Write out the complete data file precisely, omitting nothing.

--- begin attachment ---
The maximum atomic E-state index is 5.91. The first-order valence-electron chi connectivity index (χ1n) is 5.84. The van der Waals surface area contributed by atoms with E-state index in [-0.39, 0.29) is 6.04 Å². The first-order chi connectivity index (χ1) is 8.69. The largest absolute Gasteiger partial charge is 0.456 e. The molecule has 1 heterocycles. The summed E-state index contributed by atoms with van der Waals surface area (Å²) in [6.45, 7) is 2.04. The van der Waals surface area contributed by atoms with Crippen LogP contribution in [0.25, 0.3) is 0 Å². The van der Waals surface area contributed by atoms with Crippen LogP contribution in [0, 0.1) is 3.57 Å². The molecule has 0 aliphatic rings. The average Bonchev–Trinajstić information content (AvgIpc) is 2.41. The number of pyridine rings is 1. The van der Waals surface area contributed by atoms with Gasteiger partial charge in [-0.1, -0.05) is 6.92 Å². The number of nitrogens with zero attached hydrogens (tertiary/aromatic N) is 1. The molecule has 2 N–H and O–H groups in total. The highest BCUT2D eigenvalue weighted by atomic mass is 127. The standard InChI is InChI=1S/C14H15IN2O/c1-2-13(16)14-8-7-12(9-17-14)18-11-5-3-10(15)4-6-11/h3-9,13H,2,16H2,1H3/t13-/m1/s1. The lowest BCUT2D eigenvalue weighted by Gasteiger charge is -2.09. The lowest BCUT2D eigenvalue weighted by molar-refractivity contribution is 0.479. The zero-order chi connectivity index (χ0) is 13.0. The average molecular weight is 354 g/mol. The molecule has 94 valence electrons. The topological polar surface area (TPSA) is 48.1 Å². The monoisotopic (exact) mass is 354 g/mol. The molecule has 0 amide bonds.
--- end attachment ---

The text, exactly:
The maximum atomic E-state index is 5.91. The first-order valence-electron chi connectivity index (χ1n) is 5.84. The van der Waals surface area contributed by atoms with E-state index in [-0.39, 0.29) is 6.04 Å². The first-order chi connectivity index (χ1) is 8.69. The largest absolute Gasteiger partial charge is 0.456 e. The molecule has 1 heterocycles. The summed E-state index contributed by atoms with van der Waals surface area (Å²) in [6.45, 7) is 2.04. The van der Waals surface area contributed by atoms with Crippen LogP contribution in [0.25, 0.3) is 0 Å². The van der Waals surface area contributed by atoms with Crippen LogP contribution in [0, 0.1) is 3.57 Å². The molecule has 0 aliphatic rings. The average Bonchev–Trinajstić information content (AvgIpc) is 2.41. The number of pyridine rings is 1. The van der Waals surface area contributed by atoms with Gasteiger partial charge in [-0.1, -0.05) is 6.92 Å². The number of nitrogens with zero attached hydrogens (tertiary/aromatic N) is 1. The molecule has 2 N–H and O–H groups in total. The highest BCUT2D eigenvalue weighted by atomic mass is 127. The standard InChI is InChI=1S/C14H15IN2O/c1-2-13(16)14-8-7-12(9-17-14)18-11-5-3-10(15)4-6-11/h3-9,13H,2,16H2,1H3/t13-/m1/s1. The lowest BCUT2D eigenvalue weighted by Gasteiger charge is -2.09. The lowest BCUT2D eigenvalue weighted by molar-refractivity contribution is 0.479. The zero-order chi connectivity index (χ0) is 13.0. The average molecular weight is 354 g/mol. The molecule has 94 valence electrons. The topological polar surface area (TPSA) is 48.1 Å². The monoisotopic (exact) mass is 354 g/mol. The molecule has 0 amide bonds.